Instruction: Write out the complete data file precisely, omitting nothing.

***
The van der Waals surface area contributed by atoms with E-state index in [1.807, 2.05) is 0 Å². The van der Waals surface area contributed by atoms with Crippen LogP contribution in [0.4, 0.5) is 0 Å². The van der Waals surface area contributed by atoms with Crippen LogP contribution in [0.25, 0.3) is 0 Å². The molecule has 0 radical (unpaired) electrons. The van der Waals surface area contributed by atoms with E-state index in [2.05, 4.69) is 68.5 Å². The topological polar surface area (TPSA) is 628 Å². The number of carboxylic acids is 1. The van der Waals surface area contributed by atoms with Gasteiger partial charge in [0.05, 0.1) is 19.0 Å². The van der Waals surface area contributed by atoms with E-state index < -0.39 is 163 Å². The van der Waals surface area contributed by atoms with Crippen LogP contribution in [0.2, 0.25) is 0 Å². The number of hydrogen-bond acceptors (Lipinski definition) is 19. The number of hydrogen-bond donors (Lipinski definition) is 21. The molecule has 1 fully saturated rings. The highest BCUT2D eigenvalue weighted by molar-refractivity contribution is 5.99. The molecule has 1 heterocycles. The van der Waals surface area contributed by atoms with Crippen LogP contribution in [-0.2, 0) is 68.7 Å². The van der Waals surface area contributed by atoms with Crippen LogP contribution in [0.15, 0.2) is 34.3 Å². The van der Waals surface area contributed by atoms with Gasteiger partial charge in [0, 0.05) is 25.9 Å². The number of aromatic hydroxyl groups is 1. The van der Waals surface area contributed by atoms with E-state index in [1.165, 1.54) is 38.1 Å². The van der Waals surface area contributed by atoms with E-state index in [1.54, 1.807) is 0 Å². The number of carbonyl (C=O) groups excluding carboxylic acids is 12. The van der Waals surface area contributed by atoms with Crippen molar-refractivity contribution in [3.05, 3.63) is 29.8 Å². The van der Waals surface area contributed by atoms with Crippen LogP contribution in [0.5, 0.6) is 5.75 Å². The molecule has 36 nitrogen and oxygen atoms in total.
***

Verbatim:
The van der Waals surface area contributed by atoms with E-state index in [1.807, 2.05) is 0 Å². The van der Waals surface area contributed by atoms with Crippen LogP contribution in [0.4, 0.5) is 0 Å². The van der Waals surface area contributed by atoms with Crippen LogP contribution in [0.25, 0.3) is 0 Å². The molecule has 0 radical (unpaired) electrons. The van der Waals surface area contributed by atoms with E-state index in [2.05, 4.69) is 68.5 Å². The topological polar surface area (TPSA) is 628 Å². The number of carboxylic acids is 1. The van der Waals surface area contributed by atoms with Gasteiger partial charge in [0.05, 0.1) is 19.0 Å². The van der Waals surface area contributed by atoms with E-state index < -0.39 is 163 Å². The van der Waals surface area contributed by atoms with Crippen LogP contribution in [0.2, 0.25) is 0 Å². The number of hydrogen-bond acceptors (Lipinski definition) is 19. The number of hydrogen-bond donors (Lipinski definition) is 21. The molecule has 1 fully saturated rings. The highest BCUT2D eigenvalue weighted by molar-refractivity contribution is 5.99. The molecule has 1 heterocycles. The van der Waals surface area contributed by atoms with Crippen LogP contribution in [-0.2, 0) is 68.7 Å². The van der Waals surface area contributed by atoms with Crippen LogP contribution in [0.15, 0.2) is 34.3 Å². The van der Waals surface area contributed by atoms with Gasteiger partial charge in [0, 0.05) is 25.9 Å². The number of aromatic hydroxyl groups is 1. The van der Waals surface area contributed by atoms with E-state index in [1.165, 1.54) is 38.1 Å². The van der Waals surface area contributed by atoms with E-state index in [1.54, 1.807) is 0 Å². The number of carbonyl (C=O) groups excluding carboxylic acids is 12. The van der Waals surface area contributed by atoms with Crippen molar-refractivity contribution in [3.05, 3.63) is 29.8 Å². The van der Waals surface area contributed by atoms with Crippen LogP contribution in [0.5, 0.6) is 5.75 Å². The molecule has 36 nitrogen and oxygen atoms in total.